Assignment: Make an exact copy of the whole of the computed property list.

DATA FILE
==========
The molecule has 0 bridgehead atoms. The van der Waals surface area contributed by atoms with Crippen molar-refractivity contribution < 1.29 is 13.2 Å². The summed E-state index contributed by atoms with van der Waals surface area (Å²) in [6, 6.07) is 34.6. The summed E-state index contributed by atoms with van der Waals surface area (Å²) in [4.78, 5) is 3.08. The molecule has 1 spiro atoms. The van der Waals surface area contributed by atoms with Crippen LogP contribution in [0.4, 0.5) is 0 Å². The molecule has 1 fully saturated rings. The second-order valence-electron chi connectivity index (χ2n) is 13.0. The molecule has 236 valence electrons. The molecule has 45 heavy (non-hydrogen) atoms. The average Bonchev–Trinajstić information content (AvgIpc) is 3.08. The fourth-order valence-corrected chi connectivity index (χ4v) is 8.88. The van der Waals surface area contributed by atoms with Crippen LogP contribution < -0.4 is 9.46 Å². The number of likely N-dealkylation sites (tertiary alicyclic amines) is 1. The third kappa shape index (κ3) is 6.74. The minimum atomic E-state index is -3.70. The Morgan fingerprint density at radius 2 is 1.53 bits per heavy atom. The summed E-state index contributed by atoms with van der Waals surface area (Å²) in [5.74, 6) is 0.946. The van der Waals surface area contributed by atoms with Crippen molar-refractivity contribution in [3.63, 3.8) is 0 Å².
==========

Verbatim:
The molecule has 0 bridgehead atoms. The van der Waals surface area contributed by atoms with Crippen molar-refractivity contribution < 1.29 is 13.2 Å². The summed E-state index contributed by atoms with van der Waals surface area (Å²) in [6, 6.07) is 34.6. The summed E-state index contributed by atoms with van der Waals surface area (Å²) in [4.78, 5) is 3.08. The molecule has 1 spiro atoms. The van der Waals surface area contributed by atoms with Crippen LogP contribution in [0.4, 0.5) is 0 Å². The molecule has 1 fully saturated rings. The second-order valence-electron chi connectivity index (χ2n) is 13.0. The molecule has 236 valence electrons. The molecule has 45 heavy (non-hydrogen) atoms. The average Bonchev–Trinajstić information content (AvgIpc) is 3.08. The fourth-order valence-corrected chi connectivity index (χ4v) is 8.88. The van der Waals surface area contributed by atoms with Crippen LogP contribution < -0.4 is 9.46 Å². The number of likely N-dealkylation sites (tertiary alicyclic amines) is 1. The third kappa shape index (κ3) is 6.74. The minimum atomic E-state index is -3.70. The Morgan fingerprint density at radius 2 is 1.53 bits per heavy atom. The summed E-state index contributed by atoms with van der Waals surface area (Å²) in [5.74, 6) is 0.946. The van der Waals surface area contributed by atoms with Crippen molar-refractivity contribution in [3.63, 3.8) is 0 Å².